Tower Bridge is one of London’s most recognisable landmarks; it is the large gothic structure, spanning the Thames next to the Tower of London. The bridge is comprised of two towers joined together by large bascules that swing up to allow ships under the bridge and two high level walkways for the public to use whilst the main bridge is open. Despite its apparent age, the bridge is in fact only one hundred and ten years old, the medieval construction is in fact only a shell or case that covers up some more typical Victorian industrial architecture. Today, very few ships actually pass under the bridge, but it still one of London’s most popular tourist attractions.


London in the nineteenth century was a growing metropolis; the industrial revolution was forcing many people to move from farms in the countryside to factories in the cities. Up until this point London had only one bridge crossing the Thames, it was creatively named London Bridge. However, due to the huge increase in population, many more bridges had to be built to keep down congestion, which even a century and a half before Ken Livingstone was a citywide problem. Since London was a port, all bridges were built to the west of London Bridge, to allow ships to move as far into the city as possible but then, around 1865, a problem arose. During the mass-migration from country to city, the east end of the city’s population had grown to an incredible and demand for a new bridge at that end of the city to help ease congestion began to grow.

The Corporation of London, a body of officials responsible for the area in question, initially ignored the problem. But by 1876 the problem was getting extreme; huge tailbacks were forming as thousands of East Londoners attempted to get to a crossing, often waiting hours in huge queues of horses and a carts. Naturally it was decided that this was bad for business and later that year the Special Bridge or Subway Committee was formed as a public committee for the development of methods of crossing the Thames without disrupting the river’s traffic of ships sailing to the western ports. The site chosen for the bridge was next to London’s great castle, the Tower of London.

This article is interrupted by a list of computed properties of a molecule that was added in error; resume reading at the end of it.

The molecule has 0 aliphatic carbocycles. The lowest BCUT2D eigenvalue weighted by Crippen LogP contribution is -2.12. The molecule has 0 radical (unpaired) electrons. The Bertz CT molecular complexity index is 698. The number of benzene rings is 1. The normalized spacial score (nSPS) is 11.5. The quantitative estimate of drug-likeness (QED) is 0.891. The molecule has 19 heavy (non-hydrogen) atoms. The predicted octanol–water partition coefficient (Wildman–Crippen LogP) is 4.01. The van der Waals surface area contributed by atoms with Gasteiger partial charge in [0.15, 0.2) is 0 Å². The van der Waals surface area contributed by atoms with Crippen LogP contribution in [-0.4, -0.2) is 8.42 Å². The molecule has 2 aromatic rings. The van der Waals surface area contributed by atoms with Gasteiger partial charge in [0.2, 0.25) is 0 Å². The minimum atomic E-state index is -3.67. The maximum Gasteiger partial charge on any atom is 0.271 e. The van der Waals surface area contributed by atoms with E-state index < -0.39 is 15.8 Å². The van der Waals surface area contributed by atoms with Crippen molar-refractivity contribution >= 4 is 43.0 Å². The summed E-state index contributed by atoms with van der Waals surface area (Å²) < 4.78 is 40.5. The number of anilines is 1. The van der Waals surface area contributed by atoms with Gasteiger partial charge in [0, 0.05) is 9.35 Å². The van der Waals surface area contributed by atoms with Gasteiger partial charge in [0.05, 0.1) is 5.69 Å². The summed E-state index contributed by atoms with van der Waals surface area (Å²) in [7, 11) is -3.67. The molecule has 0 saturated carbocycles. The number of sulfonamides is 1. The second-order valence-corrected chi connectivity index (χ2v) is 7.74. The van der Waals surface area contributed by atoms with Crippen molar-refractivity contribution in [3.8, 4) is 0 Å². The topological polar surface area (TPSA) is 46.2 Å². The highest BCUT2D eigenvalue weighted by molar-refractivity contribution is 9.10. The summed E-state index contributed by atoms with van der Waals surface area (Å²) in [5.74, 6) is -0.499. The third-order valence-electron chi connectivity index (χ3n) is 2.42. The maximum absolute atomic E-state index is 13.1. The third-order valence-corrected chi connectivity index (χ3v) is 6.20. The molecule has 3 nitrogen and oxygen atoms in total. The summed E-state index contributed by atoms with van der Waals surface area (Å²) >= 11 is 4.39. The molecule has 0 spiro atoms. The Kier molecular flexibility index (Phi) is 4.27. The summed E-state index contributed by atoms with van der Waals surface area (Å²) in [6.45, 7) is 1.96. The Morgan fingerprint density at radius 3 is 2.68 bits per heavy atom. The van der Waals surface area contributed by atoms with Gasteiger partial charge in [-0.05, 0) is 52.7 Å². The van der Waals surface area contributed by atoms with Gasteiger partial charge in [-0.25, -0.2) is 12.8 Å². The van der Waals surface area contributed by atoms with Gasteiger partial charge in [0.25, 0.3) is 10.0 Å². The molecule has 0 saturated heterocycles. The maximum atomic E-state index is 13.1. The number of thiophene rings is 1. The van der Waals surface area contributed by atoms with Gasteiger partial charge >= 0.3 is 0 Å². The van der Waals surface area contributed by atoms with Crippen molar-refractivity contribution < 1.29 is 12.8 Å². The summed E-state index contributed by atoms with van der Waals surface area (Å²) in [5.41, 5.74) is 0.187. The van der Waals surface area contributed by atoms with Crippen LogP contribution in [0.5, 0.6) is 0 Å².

Over the following eight years, well over fifty designs were submitted. Some were traditional designs involving a magnificently high bridge suspended by cables or simply built out of a multitude of arches. Others were for a technologically advanced subway that would be wide enough for many thousands of people to travel under the river each day. Still more intended to use the latest innovations in steam power to create a huge swing-bridge of the kind employed earlier in the century for use over canals and a few even suggested the innovative Bascule-Bridge style that employed one or two draw-bridge style roads that would swing up if a ship needed to pass. One notable fact was that a large number of the proposals appeared to be designed to mimic the medieval architecture with which the Tower of London was built.

Eventually, in October 1884, a design by the City Architect, Horace Jones and his partner John Wolfe Barry, was chosen. The design was to have two large towers, one on each side of the Thames, and, between them to have two bascules that would be powered by large steam engines housed underneath the towers and bordering the Thames. Behind the towers would be two gatehouses, in these, tolls could be collected and a watch could be kept to prevent vandalism and to alert the engine room of approaching ships. The entire construction would be encased in gothic architecture to give the impression that it is an extension of the castle, rather than a just another mere bridge.

After many delays, construction finally began a year later. The construction of the bridge took eight years, five contractors and four hundred and thirty two workers, beginning in late 1885 with the sinking of two gigantic piers into the Thames. From there, workers raised two towers either side of the Thames to support the two walk-ways, this was then clad in Cornish granite and Portland stone to provide it’s castle-like appearance. But the real challenge was building the bascules.